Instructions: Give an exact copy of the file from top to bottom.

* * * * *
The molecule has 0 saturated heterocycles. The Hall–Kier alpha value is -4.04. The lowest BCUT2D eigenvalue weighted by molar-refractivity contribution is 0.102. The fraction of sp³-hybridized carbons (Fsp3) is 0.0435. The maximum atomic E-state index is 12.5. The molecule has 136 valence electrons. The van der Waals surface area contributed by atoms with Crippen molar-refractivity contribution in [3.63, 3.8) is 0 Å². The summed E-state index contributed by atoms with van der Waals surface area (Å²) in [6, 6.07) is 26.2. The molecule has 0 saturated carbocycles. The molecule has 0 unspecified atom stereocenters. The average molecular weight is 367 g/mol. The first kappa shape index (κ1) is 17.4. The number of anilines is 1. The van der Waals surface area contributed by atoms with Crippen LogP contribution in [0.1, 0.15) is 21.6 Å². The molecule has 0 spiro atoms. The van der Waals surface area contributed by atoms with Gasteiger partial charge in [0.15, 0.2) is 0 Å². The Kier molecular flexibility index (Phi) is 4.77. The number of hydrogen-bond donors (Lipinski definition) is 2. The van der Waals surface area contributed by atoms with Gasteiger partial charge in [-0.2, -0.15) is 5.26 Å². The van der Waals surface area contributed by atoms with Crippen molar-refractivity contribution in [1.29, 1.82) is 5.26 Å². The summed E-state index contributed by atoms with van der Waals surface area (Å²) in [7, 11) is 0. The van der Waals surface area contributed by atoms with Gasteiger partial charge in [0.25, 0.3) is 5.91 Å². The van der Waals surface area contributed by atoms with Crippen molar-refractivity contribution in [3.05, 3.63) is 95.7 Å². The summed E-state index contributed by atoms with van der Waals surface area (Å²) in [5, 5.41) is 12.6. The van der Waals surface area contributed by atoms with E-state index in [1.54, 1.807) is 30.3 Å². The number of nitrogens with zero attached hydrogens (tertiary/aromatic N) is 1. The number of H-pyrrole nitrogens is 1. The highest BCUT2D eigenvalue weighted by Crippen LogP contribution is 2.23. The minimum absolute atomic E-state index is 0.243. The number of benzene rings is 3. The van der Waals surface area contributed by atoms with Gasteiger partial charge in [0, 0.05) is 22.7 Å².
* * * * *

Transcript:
The molecule has 0 saturated heterocycles. The Hall–Kier alpha value is -4.04. The lowest BCUT2D eigenvalue weighted by molar-refractivity contribution is 0.102. The fraction of sp³-hybridized carbons (Fsp3) is 0.0435. The maximum atomic E-state index is 12.5. The molecule has 136 valence electrons. The van der Waals surface area contributed by atoms with Crippen molar-refractivity contribution in [3.63, 3.8) is 0 Å². The summed E-state index contributed by atoms with van der Waals surface area (Å²) in [6, 6.07) is 26.2. The molecule has 0 saturated carbocycles. The molecule has 0 unspecified atom stereocenters. The average molecular weight is 367 g/mol. The first kappa shape index (κ1) is 17.4. The number of anilines is 1. The van der Waals surface area contributed by atoms with Crippen LogP contribution in [0.1, 0.15) is 21.6 Å². The molecule has 0 spiro atoms. The van der Waals surface area contributed by atoms with Gasteiger partial charge in [0.15, 0.2) is 0 Å². The Kier molecular flexibility index (Phi) is 4.77. The number of hydrogen-bond donors (Lipinski definition) is 2. The van der Waals surface area contributed by atoms with Gasteiger partial charge in [-0.2, -0.15) is 5.26 Å². The van der Waals surface area contributed by atoms with Crippen molar-refractivity contribution in [1.29, 1.82) is 5.26 Å². The summed E-state index contributed by atoms with van der Waals surface area (Å²) in [7, 11) is 0. The van der Waals surface area contributed by atoms with Gasteiger partial charge in [0.25, 0.3) is 5.91 Å². The van der Waals surface area contributed by atoms with Crippen molar-refractivity contribution in [3.05, 3.63) is 95.7 Å². The summed E-state index contributed by atoms with van der Waals surface area (Å²) in [5, 5.41) is 12.6. The van der Waals surface area contributed by atoms with E-state index in [1.54, 1.807) is 30.3 Å². The number of nitrogens with zero attached hydrogens (tertiary/aromatic N) is 1. The number of H-pyrrole nitrogens is 1. The highest BCUT2D eigenvalue weighted by Crippen LogP contribution is 2.23. The minimum absolute atomic E-state index is 0.243. The number of benzene rings is 3. The van der Waals surface area contributed by atoms with Gasteiger partial charge in [0, 0.05) is 22.7 Å².